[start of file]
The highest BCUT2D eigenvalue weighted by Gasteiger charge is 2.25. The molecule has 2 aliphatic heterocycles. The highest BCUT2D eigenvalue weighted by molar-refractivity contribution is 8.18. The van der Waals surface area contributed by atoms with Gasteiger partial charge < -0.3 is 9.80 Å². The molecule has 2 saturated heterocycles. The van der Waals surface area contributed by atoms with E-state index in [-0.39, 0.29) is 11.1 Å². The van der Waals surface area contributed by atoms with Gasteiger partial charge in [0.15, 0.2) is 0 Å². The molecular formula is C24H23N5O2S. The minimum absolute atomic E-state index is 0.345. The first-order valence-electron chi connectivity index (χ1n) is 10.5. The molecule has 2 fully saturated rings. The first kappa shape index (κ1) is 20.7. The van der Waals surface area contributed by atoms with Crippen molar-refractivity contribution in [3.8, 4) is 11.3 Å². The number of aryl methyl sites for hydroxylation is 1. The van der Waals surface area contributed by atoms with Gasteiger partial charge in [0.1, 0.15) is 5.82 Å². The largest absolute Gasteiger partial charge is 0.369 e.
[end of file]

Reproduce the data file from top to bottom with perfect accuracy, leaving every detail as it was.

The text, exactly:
The highest BCUT2D eigenvalue weighted by Gasteiger charge is 2.25. The molecule has 2 aliphatic heterocycles. The highest BCUT2D eigenvalue weighted by molar-refractivity contribution is 8.18. The van der Waals surface area contributed by atoms with Gasteiger partial charge < -0.3 is 9.80 Å². The molecule has 2 saturated heterocycles. The van der Waals surface area contributed by atoms with E-state index in [-0.39, 0.29) is 11.1 Å². The van der Waals surface area contributed by atoms with Gasteiger partial charge in [0.15, 0.2) is 0 Å². The molecular formula is C24H23N5O2S. The minimum absolute atomic E-state index is 0.345. The first-order valence-electron chi connectivity index (χ1n) is 10.5. The molecule has 2 fully saturated rings. The first kappa shape index (κ1) is 20.7. The van der Waals surface area contributed by atoms with Crippen molar-refractivity contribution in [3.8, 4) is 11.3 Å². The number of aryl methyl sites for hydroxylation is 1. The van der Waals surface area contributed by atoms with Gasteiger partial charge in [0.1, 0.15) is 5.82 Å². The largest absolute Gasteiger partial charge is 0.369 e.